The girl next to me smells like fart. Pure fart. I’m uncomfortable. Reeeal uncomfortable.
A thought occurred to me the other day as I reflected back upon every family vacation I have ever had, road-trip style-specific, of course. Every journey toward our destination had the usual phenomena: snack stops, gas stops, bathroom stops, rest-stop stops, stop-stops, and of course the two hour stop at Cabela’s.
Cabela’s pisses me off. If you’re unfamiliar with what Cabela’s is, it’s a gigantic county-sized empire-like store with zebra heads, stuffed cougars, and grizzly bears on the walls filled with everything that you could ever dream up to satisfy your hunting/fishing/mountain-hiking needs. It’s the place where white trash parents bring their kids in place of the zoo (or Six Flags), or better yet go for “summer vacation.”
For some reason, no matter what route we take via-vaca-destination, we ALWAYS end up “happening upon” a Cabela’s, and my dad decides that we HAVE to stop in. The phrase “stopping in” strikes me as a phrase that means popping into a neighbor’s house for a few minutes to say hello, but to my biological father, “stopping in” Cabela’s means MAKING it the vacation.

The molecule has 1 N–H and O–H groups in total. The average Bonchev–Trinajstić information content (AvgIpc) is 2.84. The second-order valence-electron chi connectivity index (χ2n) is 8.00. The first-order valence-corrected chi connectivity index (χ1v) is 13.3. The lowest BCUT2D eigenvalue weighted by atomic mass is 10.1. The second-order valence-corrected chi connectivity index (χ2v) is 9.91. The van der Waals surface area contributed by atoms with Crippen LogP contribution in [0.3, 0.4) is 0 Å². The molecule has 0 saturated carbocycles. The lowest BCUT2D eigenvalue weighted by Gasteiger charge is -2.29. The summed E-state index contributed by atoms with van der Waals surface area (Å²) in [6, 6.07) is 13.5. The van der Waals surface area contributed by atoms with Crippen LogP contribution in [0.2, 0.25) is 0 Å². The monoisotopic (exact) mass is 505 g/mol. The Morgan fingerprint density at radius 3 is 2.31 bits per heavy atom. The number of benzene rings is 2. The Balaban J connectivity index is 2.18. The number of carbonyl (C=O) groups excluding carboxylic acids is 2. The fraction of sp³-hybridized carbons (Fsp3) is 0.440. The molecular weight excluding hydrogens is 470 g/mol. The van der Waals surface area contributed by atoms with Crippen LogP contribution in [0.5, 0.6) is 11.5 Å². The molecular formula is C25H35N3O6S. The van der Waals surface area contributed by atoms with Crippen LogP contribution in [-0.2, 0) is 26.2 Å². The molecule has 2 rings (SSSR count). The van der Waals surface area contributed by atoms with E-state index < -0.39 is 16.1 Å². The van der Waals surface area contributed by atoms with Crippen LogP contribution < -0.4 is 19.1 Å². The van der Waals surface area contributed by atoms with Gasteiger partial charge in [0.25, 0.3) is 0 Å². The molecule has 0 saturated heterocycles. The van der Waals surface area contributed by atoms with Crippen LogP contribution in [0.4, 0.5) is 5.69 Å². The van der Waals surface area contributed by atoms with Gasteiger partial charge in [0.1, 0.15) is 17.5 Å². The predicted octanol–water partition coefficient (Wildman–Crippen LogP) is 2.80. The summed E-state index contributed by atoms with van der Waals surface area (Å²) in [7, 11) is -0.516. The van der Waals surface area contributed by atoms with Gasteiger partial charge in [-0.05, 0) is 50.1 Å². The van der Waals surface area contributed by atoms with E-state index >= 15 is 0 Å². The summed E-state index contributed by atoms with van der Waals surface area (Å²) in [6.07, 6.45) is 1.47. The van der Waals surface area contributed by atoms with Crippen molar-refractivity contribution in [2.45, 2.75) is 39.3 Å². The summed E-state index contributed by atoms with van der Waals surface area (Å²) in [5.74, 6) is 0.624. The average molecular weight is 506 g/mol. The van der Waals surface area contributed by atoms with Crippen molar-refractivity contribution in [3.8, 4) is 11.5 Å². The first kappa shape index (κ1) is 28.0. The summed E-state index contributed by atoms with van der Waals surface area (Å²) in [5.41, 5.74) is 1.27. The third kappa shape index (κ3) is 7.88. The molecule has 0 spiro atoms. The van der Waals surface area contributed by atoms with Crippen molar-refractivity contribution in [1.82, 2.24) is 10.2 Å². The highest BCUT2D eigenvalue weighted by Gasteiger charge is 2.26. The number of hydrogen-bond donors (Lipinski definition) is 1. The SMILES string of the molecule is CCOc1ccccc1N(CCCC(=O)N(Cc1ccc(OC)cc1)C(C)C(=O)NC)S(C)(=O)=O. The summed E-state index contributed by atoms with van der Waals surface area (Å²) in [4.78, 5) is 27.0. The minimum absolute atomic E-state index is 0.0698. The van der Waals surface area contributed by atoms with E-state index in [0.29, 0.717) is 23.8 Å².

Dad, what do you even need in Cabela’s? Why are you looking at porpoise harpoons? We live in urban, metropolitan Iowa. Since when do you hunt lions? You don’t need this. Bows and arrows, are you serious? “Cowboys and Indians” was a game in kindergarten. Then after you’ve been there for 2+ hours and you want to find your dad to harass him until he decides to leave, you can’t find him because he’s clad in camouflage pants and boots and is now blending in with the duck-hunting section. You’re amusing yourself with fishing lures and deciding that these so-called “short cuts” were premeditated alternative routes that packed on an extra 70 minutes to the trip that Pa lied about. I’m angry just thinking about it. Next time I’m popping sleeping pills and chugging NyQuil so I’m unconscious for the Cabela’s chapter of the trip.
Me: “Kehly, I think I can smell your feet.”
Me: “I don’t know, it might be my breath.”